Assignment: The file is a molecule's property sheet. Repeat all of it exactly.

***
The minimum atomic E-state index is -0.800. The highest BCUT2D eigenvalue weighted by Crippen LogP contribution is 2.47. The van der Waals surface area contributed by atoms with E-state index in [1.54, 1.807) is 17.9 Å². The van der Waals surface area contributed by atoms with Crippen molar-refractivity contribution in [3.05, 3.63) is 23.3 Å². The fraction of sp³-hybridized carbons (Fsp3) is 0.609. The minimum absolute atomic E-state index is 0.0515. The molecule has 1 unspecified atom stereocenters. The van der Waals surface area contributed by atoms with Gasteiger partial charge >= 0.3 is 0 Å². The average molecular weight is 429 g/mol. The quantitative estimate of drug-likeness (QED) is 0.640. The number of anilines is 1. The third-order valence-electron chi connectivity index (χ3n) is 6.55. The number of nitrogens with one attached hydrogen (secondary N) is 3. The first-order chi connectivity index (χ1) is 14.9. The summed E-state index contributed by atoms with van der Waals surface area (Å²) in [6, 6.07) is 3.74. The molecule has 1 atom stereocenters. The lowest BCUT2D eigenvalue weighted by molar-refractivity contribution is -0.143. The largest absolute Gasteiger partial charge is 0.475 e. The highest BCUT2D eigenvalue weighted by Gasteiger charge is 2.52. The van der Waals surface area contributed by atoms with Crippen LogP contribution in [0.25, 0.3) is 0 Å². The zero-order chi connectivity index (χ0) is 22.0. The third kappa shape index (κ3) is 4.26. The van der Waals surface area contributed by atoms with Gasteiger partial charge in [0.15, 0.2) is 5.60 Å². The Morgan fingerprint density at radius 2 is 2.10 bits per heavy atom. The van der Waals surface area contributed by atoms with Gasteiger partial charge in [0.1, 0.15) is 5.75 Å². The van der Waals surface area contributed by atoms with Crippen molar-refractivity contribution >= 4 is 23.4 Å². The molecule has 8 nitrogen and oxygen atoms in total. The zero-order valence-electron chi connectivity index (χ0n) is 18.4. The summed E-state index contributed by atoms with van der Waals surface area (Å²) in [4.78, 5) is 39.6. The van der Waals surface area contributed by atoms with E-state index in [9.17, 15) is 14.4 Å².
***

The minimum atomic E-state index is -0.800. The highest BCUT2D eigenvalue weighted by Crippen LogP contribution is 2.47. The van der Waals surface area contributed by atoms with E-state index in [1.54, 1.807) is 17.9 Å². The van der Waals surface area contributed by atoms with Crippen molar-refractivity contribution in [3.05, 3.63) is 23.3 Å². The fraction of sp³-hybridized carbons (Fsp3) is 0.609. The minimum absolute atomic E-state index is 0.0515. The molecule has 1 unspecified atom stereocenters. The van der Waals surface area contributed by atoms with Gasteiger partial charge >= 0.3 is 0 Å². The average molecular weight is 429 g/mol. The quantitative estimate of drug-likeness (QED) is 0.640. The number of anilines is 1. The third-order valence-electron chi connectivity index (χ3n) is 6.55. The number of nitrogens with one attached hydrogen (secondary N) is 3. The first-order chi connectivity index (χ1) is 14.9. The summed E-state index contributed by atoms with van der Waals surface area (Å²) in [6, 6.07) is 3.74. The molecule has 1 atom stereocenters. The lowest BCUT2D eigenvalue weighted by molar-refractivity contribution is -0.143. The largest absolute Gasteiger partial charge is 0.475 e. The highest BCUT2D eigenvalue weighted by Gasteiger charge is 2.52. The van der Waals surface area contributed by atoms with Crippen LogP contribution in [0.25, 0.3) is 0 Å². The zero-order chi connectivity index (χ0) is 22.0. The third kappa shape index (κ3) is 4.26. The van der Waals surface area contributed by atoms with Gasteiger partial charge in [0.15, 0.2) is 5.60 Å². The Morgan fingerprint density at radius 2 is 2.10 bits per heavy atom. The van der Waals surface area contributed by atoms with Gasteiger partial charge in [0.1, 0.15) is 5.75 Å². The van der Waals surface area contributed by atoms with Crippen molar-refractivity contribution >= 4 is 23.4 Å². The molecule has 8 nitrogen and oxygen atoms in total. The zero-order valence-electron chi connectivity index (χ0n) is 18.4. The summed E-state index contributed by atoms with van der Waals surface area (Å²) in [4.78, 5) is 39.6. The van der Waals surface area contributed by atoms with E-state index in [9.17, 15) is 14.4 Å².